Over the past two decades, Indian companies like Reliance have made significant investments in contract farming, storage facilities, and retail grocery chains. With the new farm bills now in place, these companies are well positioned to create a seamless supply chain across state lines: buying low, selling high, and exporting crops to locations where prices offer the greatest profit.
Like most other industries in India, only a handful of corporations control the processing and distribution of food to the public. Benefiting from limited competition and no longer hindered by regulatory hurdles, these corporations can now push down prices paid to farmers and increase prices in the grocery aisle to the consumer.
In contrast to these massive but few buyers of produce, the farming sector is significantly fragmented with small farmers. Seventy percent of farmers have less than 2.5 acres of land. Despite 70% of India’s population relying on an income from agriculture, the industry has suffered from years of poor government policies and political corruption. As a result, these overlooked farmers have been crippled by debt and suicide.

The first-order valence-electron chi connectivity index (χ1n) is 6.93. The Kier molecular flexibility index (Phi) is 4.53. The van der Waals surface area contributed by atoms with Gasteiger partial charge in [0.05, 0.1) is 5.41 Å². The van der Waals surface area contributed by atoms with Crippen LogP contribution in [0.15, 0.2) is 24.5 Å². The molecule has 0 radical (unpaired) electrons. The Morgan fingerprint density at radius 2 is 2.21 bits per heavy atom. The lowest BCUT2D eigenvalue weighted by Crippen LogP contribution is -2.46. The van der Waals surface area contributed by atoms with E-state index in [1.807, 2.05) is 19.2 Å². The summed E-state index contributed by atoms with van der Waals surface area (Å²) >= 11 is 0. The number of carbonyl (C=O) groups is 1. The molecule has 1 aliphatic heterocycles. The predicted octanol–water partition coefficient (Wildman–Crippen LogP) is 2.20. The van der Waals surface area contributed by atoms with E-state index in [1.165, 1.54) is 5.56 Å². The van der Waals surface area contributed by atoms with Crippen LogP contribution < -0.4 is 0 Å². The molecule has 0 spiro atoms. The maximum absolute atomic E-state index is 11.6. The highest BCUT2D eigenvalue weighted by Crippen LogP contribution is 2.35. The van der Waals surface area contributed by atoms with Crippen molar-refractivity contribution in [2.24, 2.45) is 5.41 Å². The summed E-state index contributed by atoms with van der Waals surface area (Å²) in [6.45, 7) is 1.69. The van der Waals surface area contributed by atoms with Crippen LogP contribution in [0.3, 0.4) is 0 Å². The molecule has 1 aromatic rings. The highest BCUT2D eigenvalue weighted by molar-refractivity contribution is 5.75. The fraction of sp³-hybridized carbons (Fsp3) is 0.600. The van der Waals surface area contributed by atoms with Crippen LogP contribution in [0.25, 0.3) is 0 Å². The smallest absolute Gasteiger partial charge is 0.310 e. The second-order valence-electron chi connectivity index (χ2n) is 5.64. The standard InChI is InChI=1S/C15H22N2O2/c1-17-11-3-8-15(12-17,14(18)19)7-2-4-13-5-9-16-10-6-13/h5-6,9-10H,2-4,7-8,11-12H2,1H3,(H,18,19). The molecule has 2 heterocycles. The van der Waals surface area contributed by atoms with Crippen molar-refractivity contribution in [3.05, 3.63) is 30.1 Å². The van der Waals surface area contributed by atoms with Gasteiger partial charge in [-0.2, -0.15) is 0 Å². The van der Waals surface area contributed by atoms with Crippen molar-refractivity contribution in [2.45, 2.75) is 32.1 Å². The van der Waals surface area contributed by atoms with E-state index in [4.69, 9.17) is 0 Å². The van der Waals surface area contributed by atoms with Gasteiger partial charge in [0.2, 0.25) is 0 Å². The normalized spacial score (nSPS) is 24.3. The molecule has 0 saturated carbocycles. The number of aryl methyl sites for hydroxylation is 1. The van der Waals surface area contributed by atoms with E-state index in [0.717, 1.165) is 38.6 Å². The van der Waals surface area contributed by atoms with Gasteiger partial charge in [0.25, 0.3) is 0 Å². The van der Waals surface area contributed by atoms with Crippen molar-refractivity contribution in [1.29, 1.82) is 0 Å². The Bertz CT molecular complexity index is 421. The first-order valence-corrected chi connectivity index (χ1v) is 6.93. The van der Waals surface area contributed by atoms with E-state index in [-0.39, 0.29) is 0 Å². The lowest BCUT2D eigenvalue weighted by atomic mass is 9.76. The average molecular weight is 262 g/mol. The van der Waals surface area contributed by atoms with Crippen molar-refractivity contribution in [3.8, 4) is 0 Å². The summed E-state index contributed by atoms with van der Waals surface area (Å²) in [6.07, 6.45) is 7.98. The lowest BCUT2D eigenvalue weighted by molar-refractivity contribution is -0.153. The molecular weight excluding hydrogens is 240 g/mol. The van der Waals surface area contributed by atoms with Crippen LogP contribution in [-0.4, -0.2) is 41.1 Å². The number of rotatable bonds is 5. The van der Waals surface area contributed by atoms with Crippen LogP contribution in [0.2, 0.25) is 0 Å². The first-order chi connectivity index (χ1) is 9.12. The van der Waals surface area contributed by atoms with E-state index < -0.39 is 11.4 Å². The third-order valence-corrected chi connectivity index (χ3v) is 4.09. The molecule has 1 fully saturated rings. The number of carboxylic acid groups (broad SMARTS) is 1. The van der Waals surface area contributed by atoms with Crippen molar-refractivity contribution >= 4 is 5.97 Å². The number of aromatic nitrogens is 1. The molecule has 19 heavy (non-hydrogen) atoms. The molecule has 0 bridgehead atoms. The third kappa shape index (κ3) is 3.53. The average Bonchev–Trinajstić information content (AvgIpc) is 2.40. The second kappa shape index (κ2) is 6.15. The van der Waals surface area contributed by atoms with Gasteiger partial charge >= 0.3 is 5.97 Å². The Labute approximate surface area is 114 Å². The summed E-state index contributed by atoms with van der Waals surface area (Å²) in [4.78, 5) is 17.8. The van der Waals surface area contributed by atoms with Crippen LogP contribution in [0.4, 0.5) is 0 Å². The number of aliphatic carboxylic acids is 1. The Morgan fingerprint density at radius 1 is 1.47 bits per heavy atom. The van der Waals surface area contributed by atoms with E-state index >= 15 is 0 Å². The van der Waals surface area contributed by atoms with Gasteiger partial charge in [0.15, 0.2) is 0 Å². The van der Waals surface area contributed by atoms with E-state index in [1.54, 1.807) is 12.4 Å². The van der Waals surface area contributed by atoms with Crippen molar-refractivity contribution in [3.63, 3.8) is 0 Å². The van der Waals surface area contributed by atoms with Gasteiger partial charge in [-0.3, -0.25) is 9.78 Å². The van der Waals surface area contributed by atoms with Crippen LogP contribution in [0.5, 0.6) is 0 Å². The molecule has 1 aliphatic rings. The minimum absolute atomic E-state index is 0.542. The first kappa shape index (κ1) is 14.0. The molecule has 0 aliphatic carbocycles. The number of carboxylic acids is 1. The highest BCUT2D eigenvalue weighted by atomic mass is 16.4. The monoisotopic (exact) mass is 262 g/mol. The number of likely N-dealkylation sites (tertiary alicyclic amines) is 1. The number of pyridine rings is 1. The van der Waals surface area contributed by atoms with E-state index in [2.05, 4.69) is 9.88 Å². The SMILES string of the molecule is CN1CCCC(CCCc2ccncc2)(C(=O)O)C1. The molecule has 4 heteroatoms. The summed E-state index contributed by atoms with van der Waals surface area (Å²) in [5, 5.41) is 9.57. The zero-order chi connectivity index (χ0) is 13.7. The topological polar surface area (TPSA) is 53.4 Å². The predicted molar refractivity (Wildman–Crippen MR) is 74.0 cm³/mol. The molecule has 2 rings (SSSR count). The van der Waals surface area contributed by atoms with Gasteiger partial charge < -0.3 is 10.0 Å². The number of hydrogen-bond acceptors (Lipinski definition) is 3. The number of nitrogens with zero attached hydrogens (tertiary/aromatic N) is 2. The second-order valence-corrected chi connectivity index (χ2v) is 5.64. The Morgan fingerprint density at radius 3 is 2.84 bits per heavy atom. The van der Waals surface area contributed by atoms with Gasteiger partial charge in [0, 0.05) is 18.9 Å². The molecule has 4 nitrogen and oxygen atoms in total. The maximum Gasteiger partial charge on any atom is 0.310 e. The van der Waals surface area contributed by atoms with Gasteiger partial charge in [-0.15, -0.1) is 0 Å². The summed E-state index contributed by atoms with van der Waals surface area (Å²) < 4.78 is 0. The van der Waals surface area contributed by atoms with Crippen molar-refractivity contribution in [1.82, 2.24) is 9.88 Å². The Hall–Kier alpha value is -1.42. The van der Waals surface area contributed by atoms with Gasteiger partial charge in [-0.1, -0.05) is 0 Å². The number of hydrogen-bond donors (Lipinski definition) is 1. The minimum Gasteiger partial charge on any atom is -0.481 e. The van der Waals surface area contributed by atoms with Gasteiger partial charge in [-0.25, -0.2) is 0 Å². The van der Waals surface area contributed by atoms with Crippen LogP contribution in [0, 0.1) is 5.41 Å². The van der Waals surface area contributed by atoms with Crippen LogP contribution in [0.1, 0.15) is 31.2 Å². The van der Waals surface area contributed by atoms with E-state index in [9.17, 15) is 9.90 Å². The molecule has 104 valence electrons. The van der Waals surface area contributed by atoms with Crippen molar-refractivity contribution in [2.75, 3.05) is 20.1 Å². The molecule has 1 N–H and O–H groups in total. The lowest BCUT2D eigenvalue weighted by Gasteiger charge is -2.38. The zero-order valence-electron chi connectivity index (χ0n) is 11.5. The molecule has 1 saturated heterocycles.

Farmers in Punjab have been protesting the farm bills for months, eventually marching on New Delhi on November 26 in an effort to open a dialogue with the union government. Farmers from Haryana, Rajasthan, Bihar, Tamil Nadu, Maharashtra, Utter Pradesh, Madhya Pradesh, and Gujarat have joined the protest site in New Delhi, which has now swelled into the hundreds of thousands.
The farmers dissidence of the farm bills remains the last hurdle in the corporate takeover of the food supply.
Image and blog post by Ekta Punjab. For more, follow @ektapunjab on Instagram.